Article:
On Sunday, Samsung dropped a new commercial on YouTube, encouraging Apple users to switch loyalties and "upgrade to Galaxy." The crux of its argument is that in recent years, Apple has lagged behind, debuting "innovations" on the iPhone that Samsung already featured on Galaxy models that were released first.

But I'm here to tell you why Samsung's ad is an epic fail.

Before moving on, here's full disclosure: I'm an Apple user. I'm writing this article on an iMac. I also own a MacBook, an iPhone, and an iPad. I own a few Samsung products, and my last phone (before purchasing an iPhone) was a Samsung. I realize the choice between Apple, Samsung, and other brands belongs to the consumer, and often is a matter of what appeals to the individual.

That being said, I believe this ad will do more harm than good to Samsung, and here's why:

It focuses on Samsung's chief competitor.

This is supposed to be a commercial for Samsung. You know what's funny about that?

Both the first and last images you see are Apple iPhones.

The commercial begins with Erik, the main character, walking past a long line of Apple enthusiasts standing in front of a sign featuring the very first iPhone, with the following tagline:

"June 2007
It's coming."

That image, followed by a scene in which Erik excitedly calls a loved one after buying his own iPhone, only reinforces the nostalgia of the debut of a device that literally changed the world.

Then there's the final image of the commercial, where Erik passes by a similar (yet noticeably shorter) line where people are queuing up to buy the iPhone X, Apple's new flagship product.

The problem is these images are self-defeating. They draw attention to Samsung's chief rival and give Apple free publicity for its new phone (which many reviewers are calling the new gold standard for a smartphone).

It (unwittingly) highlights Apple's strengths.

I'll be the first to admit that Apple seems to have lost its edge as a true innovator.

But Apple's strong suit, at least the past few years, hasn't been debuting new tech. Instead, it's built a reputation based on:

  • Improving existing tech
  • Bringing features together in a package that's stylish and user friendly
  • Pushing the industry to the next level

The iPhone X is a perfect example. Reviewers admit that while Samsung was the first to use OLED screens (which are purportedly superior to the LCD screens used in most smartphones for years), Apple has now optimized and improved the OLED. The technology used in Face ID has been around in laptops for a while now, but not in mobile devices (at least, not at this scale). And that missing headphone jack? Sure, it may still be a pain for some, but realistically speaking, this was an inevitable change that Apple simply pushed forward.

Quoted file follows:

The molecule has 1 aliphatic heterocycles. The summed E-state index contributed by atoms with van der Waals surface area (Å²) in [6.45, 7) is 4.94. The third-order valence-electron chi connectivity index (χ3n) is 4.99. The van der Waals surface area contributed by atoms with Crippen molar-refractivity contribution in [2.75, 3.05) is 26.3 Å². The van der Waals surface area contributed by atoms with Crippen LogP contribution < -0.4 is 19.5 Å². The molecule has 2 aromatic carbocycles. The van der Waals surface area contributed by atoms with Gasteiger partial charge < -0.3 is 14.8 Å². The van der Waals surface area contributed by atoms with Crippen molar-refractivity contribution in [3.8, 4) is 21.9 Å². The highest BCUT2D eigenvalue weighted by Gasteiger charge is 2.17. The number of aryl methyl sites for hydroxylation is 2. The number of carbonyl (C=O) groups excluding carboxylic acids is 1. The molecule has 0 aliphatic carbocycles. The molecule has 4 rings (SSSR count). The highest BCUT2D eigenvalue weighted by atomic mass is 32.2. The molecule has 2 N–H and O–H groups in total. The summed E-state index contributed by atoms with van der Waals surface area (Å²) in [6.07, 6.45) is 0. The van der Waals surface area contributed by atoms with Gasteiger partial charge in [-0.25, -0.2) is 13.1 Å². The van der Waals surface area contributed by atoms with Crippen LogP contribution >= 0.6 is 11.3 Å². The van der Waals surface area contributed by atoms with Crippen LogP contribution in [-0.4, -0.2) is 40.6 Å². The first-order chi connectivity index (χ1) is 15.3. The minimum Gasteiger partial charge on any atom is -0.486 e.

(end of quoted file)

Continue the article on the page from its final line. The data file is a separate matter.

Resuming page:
When Samsung demonstrates they had some features first, they only draw attention to the fact that Apple has improved on a number of them and popularized other changes that will surely be copied in the near future.

It gets (most) Apple users wrong.

When Erik passes by those Apple disciples lined up outside, including one fanboy who has a haircut modeled after the infamous "notch" of the iPhone X, Samsung pokes fun at what many have referred to as the cult of Apple--those consumers who must have the absolute newest Apple products, right away, no matter the cost.

But here's the important thing Samsung is missing:

Most of us Apple users don't belong to that cult.

Consider me, for example. I've never stood in a long line to buy an Apple product. (Why do that when you can order online?) I still use an iPhone 5S as my main phone. My iPad is even older.

Do you know why consumers like me prefer Apple?

Sure, I like the style and features. I'm also a big fan of iOS and Mac OS, the operating system.

But there's another reason that's much more important: I prefer Apple because its products provide excellent return on investment.

That's right, Apple products work well--for a very long time.

That iPhone 5s I'm using? It's four years old, but it still works great. So does my (even older) iPad. And I was completely happy with my Windows laptop (believe it or not, I'm a big Windows 10 fan) until the hardware broke, less than two years after I spent a thousand bucks on it. (That's when I bought my Macbook Pro, which is by far the best laptop I've ever owned.)

So, here's the thing:

Samsung, you make great products. There's enough room in this world for both you and Apple.

But if it's really important that you lure customers away from your biggest competitor, focus on your strengths, and on making the very best version of your products possible.

Because ads like this may make me laugh, but they won't convince me to buy your phones.